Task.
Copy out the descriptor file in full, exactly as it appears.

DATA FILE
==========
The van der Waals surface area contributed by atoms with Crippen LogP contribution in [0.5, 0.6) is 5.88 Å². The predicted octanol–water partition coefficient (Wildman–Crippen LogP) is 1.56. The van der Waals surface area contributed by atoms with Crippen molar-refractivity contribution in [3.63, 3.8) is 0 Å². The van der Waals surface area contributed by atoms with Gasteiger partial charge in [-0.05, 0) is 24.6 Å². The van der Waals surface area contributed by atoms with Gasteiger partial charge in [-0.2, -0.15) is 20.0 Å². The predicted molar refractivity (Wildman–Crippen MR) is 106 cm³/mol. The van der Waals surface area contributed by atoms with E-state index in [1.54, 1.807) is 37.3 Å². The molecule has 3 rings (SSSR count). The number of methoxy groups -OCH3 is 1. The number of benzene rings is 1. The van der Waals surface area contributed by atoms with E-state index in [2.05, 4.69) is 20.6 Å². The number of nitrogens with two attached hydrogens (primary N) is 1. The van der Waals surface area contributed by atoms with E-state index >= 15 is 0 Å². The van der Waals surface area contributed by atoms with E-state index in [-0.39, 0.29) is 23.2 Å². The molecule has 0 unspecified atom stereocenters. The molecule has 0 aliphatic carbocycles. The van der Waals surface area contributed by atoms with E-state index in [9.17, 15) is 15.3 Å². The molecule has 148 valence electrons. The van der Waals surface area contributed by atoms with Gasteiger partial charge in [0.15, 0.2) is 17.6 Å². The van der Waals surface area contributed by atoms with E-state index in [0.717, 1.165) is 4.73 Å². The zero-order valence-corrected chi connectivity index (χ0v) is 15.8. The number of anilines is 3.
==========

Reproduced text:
The van der Waals surface area contributed by atoms with Crippen LogP contribution in [0.5, 0.6) is 5.88 Å². The predicted octanol–water partition coefficient (Wildman–Crippen LogP) is 1.56. The van der Waals surface area contributed by atoms with Crippen molar-refractivity contribution in [3.63, 3.8) is 0 Å². The van der Waals surface area contributed by atoms with Gasteiger partial charge in [-0.05, 0) is 24.6 Å². The van der Waals surface area contributed by atoms with Gasteiger partial charge in [-0.2, -0.15) is 20.0 Å². The predicted molar refractivity (Wildman–Crippen MR) is 106 cm³/mol. The van der Waals surface area contributed by atoms with E-state index in [1.54, 1.807) is 37.3 Å². The molecule has 3 rings (SSSR count). The number of methoxy groups -OCH3 is 1. The number of benzene rings is 1. The van der Waals surface area contributed by atoms with E-state index in [2.05, 4.69) is 20.6 Å². The number of nitrogens with two attached hydrogens (primary N) is 1. The van der Waals surface area contributed by atoms with E-state index >= 15 is 0 Å². The van der Waals surface area contributed by atoms with E-state index in [-0.39, 0.29) is 23.2 Å². The molecule has 0 unspecified atom stereocenters. The molecule has 0 aliphatic carbocycles. The van der Waals surface area contributed by atoms with E-state index in [9.17, 15) is 15.3 Å². The molecule has 148 valence electrons. The van der Waals surface area contributed by atoms with Gasteiger partial charge in [0.15, 0.2) is 17.6 Å². The van der Waals surface area contributed by atoms with E-state index in [0.717, 1.165) is 4.73 Å². The zero-order valence-corrected chi connectivity index (χ0v) is 15.8. The number of anilines is 3.